Interaction and Time

[This article has also been published on gamasutra.]

Discourse Time and Objective Time

Player input is not part of a game’s ongoing discourse until it has been processed and given back through audio-visual or tactile output. In that sense, a player is bound to the narration of his own actions by the game discourse. Only when his decisions are given back to him  can he articulate these, and make sense of them in the context of the rest of the game universe that is being narrated to him.

Based on this understanding of the relation between the player’s activity and the game’s discourse, we may distinguish between two concurrent time frames during gameplay:

1) On one hand, we have the discourse time of the game, that is, the pace and order in which the game narrates the events that take place in the game world.

2) On the other hand, we have the player, living in the objective time of the real world, whose input, unless processed and given back, is not part of this ongoing game discourse. 

These two time frames are mediated through the video game medium: Input and output devices, “throughput”, memory, processors etc.

Putting Time Frames Against Each Other

In terms of perception, interpretation and reaction to screen events, players are subject to the pace of the discourse.

Games with increasing speed in the narration of events are an example in which designers put the discourse time of the game against the objective time of players. At some point the player will simply not be able to cope anymore with the speed in which the discourse narrates the events, and the player will have difficulties to respond to the narrated feedback of the choices he makes in his own objective time: the blocks in Tetris, or the chain of balls in Zuma will move to quick to cope with.

Such games are designed so that they arrive at a point at which the illusion of real-time starts to get distorted due to the impossibility of synchronization between the actions of the player in objective time, and the representation of events in discourse time. But the distortion will set in in small portions, hence being unnoticed for large parts of the game, and reach its peak just short before defeat, which, due to the immersion that has been achieved already, will feel like a climax to the action, and not the extreme incompatibility between the two time frames, that it actually has become.

Sometimes Time is On Our Side

While in a lot of arcade games designers prefer to put time frames againts each other, in many other games, designers allow the players to adjust the discourse time to their pace in objective time.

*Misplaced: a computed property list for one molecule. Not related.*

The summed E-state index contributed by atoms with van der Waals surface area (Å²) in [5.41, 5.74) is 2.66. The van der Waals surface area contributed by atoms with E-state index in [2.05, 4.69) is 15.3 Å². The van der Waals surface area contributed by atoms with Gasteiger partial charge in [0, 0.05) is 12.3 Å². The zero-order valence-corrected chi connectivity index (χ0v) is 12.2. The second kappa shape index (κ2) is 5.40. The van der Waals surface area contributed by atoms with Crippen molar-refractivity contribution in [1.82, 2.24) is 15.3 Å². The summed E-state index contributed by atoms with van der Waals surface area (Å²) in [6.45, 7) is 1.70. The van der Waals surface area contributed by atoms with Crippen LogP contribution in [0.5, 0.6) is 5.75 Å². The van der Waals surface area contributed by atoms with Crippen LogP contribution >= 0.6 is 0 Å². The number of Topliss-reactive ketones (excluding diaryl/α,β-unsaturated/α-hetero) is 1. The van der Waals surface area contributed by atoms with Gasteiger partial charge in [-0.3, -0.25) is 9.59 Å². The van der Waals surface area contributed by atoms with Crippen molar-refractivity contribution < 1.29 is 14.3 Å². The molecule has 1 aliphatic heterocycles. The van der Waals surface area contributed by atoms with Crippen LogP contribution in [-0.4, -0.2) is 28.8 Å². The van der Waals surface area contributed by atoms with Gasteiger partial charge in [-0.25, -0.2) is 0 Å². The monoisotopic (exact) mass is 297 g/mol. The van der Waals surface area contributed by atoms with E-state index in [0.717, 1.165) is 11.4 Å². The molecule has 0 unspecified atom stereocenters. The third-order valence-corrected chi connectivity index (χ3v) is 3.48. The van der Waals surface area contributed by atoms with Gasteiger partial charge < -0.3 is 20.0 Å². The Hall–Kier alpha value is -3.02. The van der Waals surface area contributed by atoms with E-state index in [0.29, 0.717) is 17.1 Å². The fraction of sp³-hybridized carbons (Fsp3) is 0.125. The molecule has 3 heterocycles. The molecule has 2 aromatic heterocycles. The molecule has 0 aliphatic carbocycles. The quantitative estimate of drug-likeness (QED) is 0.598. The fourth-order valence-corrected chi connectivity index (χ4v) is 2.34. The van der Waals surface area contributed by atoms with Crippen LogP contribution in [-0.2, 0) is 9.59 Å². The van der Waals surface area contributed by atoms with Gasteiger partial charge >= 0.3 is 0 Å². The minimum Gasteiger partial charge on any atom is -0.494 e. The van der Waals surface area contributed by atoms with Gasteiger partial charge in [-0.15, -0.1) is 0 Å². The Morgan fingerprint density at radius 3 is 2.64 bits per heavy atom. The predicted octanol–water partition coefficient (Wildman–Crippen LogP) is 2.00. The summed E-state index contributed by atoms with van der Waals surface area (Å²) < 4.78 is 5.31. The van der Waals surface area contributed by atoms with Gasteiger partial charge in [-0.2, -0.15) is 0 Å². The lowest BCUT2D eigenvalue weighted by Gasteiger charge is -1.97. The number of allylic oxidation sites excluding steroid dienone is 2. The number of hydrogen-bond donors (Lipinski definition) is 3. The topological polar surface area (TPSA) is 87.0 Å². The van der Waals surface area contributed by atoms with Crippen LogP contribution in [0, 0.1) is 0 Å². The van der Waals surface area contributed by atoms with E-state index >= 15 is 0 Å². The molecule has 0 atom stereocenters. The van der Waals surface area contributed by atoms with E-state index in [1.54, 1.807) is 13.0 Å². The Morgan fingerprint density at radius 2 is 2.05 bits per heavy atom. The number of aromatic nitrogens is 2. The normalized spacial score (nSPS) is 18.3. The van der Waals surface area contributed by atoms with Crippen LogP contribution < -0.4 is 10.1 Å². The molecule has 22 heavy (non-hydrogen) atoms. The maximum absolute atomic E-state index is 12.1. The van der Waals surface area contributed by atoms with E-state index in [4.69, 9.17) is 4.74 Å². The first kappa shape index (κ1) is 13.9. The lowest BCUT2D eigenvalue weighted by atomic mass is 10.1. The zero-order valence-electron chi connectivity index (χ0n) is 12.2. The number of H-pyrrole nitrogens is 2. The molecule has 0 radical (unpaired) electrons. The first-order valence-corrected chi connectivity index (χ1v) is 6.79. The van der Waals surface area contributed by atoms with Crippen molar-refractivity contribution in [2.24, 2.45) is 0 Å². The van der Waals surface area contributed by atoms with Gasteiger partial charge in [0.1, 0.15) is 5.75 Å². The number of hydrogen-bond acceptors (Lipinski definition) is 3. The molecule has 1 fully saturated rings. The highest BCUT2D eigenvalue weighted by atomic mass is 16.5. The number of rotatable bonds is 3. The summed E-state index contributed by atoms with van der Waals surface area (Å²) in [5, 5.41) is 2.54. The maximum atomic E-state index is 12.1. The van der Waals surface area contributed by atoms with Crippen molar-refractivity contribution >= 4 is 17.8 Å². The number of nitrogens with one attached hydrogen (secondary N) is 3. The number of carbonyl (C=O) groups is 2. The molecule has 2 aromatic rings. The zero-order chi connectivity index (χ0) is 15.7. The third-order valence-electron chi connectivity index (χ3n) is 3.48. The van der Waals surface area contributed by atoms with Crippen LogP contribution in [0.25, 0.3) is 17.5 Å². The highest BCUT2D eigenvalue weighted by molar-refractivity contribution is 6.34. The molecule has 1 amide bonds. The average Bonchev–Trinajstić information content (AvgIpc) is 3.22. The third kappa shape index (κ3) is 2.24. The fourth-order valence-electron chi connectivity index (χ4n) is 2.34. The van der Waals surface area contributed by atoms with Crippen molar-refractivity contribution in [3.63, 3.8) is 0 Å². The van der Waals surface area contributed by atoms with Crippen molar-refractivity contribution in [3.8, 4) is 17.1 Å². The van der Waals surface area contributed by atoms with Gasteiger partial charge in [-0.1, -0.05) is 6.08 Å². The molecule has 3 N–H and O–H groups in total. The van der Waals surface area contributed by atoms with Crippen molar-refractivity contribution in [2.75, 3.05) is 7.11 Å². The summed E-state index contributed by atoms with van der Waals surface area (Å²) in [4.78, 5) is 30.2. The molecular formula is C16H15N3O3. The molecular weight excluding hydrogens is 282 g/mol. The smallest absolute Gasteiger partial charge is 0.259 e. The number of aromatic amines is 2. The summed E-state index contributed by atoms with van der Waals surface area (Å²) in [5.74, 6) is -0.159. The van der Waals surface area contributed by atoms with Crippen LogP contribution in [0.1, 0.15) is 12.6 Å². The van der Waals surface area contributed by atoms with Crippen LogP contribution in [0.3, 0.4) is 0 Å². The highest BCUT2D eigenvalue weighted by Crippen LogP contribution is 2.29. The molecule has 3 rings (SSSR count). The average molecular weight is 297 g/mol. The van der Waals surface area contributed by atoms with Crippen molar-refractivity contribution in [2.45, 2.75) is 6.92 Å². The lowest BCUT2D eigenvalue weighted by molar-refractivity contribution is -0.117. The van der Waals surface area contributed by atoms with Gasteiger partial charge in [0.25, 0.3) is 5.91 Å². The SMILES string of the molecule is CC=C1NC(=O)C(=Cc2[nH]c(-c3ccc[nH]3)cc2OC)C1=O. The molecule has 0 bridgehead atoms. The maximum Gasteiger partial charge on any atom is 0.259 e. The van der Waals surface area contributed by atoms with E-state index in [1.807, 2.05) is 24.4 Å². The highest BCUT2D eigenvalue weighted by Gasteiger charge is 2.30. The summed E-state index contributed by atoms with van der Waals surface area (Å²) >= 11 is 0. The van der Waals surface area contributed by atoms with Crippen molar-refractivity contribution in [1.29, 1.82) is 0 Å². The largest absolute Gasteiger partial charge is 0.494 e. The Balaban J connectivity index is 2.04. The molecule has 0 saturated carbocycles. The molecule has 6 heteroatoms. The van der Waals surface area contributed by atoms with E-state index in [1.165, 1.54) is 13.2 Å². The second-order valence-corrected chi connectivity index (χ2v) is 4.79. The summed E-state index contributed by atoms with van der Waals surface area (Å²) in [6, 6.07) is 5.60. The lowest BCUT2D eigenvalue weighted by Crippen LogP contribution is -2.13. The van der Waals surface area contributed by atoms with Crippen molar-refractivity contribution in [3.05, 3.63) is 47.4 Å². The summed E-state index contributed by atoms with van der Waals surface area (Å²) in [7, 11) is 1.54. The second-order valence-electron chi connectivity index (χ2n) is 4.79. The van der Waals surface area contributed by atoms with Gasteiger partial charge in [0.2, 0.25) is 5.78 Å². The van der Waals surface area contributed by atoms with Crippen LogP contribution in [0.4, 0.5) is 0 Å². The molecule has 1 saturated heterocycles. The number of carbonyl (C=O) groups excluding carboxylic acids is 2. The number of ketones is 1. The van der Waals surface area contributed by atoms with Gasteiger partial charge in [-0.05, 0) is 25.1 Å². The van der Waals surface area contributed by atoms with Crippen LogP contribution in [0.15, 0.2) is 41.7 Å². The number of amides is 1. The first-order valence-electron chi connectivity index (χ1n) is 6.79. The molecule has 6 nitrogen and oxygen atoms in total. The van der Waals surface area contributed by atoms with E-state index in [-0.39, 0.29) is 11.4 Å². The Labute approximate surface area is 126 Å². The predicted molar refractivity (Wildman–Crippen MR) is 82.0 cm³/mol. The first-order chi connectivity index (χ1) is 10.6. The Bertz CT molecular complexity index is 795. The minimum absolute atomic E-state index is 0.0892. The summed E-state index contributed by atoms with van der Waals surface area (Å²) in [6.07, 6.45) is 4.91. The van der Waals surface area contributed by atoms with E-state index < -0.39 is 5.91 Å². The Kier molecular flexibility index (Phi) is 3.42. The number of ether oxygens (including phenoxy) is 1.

In games like The Sims, Railroad Tycoon or Sim City, we may slow down the pace of the discourse to a level that we feel is convenient to carry out our actions without feeling we miss out something from the ongoing discourse, or we are even allowed to bring all events, except our own actions as players, to a halt. In such a state of halt, the discourse would only narrate the player’s actions, and the rest of the game world would stand still.

On the other hand, the same type of games allow us to increase the pace of the discourse in order to quickly go through sequences of the game that we believe do not require any of our modifications: When all family members are put to bed, The Sims goes over to high speed mode, until one of the familiy members wakes up, or until we feel the need to modify something. In Railroad Tycoon it happens that during a recession there is nothing else to do than to wait until the economy gets back on track, so we just can “skip” this part in high speed, until we have enough funds to start carrying out operations again.

The Virtues of Delay

Whereas many games stick with a “real-time” representation of player input, we observe that even games that care to maintain this illusion, make effective use of delay. For example in The Sims, the orders we give to in-game characters under our control, are not carried out immediately, and it is often the case that due to orders given in quick succession, we will create a pipeline of these. In other words, my order to prepare breakfast  may started to be carried out by the in-game character minutes after I’ve given it, or I may cancel it before it is being carried out. Combined with the pace of the ongoing discourse about the actual events that take place in the household, this strategy of delay, creates grounds for interesting gameplay, forcing the player to constantly review previous decisions in the light of the actual situation. The game, again, puts effectively against each other the events that have been carried out in two different time frames.

Another very successful example, with much more implications in regard to the relation between the players objective time, discourse time and delay is Braid. Just like in The Sims, previous decisions become the subject of actual gameplay, but the depth of the re-writing of previous decisions growing immensely.

Conclusion: Beyond the Interaction Paradigm